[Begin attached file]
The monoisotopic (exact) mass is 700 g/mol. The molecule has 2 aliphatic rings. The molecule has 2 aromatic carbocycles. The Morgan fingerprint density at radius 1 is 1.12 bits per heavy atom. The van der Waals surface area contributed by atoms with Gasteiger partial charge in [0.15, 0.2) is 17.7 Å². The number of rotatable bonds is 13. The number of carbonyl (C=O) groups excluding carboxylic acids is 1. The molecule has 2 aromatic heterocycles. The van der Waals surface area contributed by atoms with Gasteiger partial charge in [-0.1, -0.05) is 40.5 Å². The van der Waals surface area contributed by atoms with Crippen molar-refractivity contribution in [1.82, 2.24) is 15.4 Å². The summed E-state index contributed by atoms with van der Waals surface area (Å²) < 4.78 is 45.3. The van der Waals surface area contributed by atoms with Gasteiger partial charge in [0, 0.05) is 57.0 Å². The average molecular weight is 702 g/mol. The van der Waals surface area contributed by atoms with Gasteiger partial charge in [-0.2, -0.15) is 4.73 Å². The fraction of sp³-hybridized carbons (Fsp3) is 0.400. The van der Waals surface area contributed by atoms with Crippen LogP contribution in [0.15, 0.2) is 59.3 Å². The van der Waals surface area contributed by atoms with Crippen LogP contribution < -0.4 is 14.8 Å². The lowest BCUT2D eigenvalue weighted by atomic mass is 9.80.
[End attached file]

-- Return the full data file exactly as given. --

The monoisotopic (exact) mass is 700 g/mol. The molecule has 2 aliphatic rings. The molecule has 2 aromatic carbocycles. The Morgan fingerprint density at radius 1 is 1.12 bits per heavy atom. The van der Waals surface area contributed by atoms with Gasteiger partial charge in [0.15, 0.2) is 17.7 Å². The number of rotatable bonds is 13. The number of carbonyl (C=O) groups excluding carboxylic acids is 1. The molecule has 2 aromatic heterocycles. The van der Waals surface area contributed by atoms with Gasteiger partial charge in [-0.1, -0.05) is 40.5 Å². The van der Waals surface area contributed by atoms with Crippen molar-refractivity contribution in [1.82, 2.24) is 15.4 Å². The summed E-state index contributed by atoms with van der Waals surface area (Å²) < 4.78 is 45.3. The van der Waals surface area contributed by atoms with Gasteiger partial charge in [0, 0.05) is 57.0 Å². The average molecular weight is 702 g/mol. The van der Waals surface area contributed by atoms with Gasteiger partial charge in [-0.2, -0.15) is 4.73 Å². The fraction of sp³-hybridized carbons (Fsp3) is 0.400. The van der Waals surface area contributed by atoms with Crippen LogP contribution in [0.15, 0.2) is 59.3 Å². The van der Waals surface area contributed by atoms with Crippen LogP contribution < -0.4 is 14.8 Å². The lowest BCUT2D eigenvalue weighted by atomic mass is 9.80.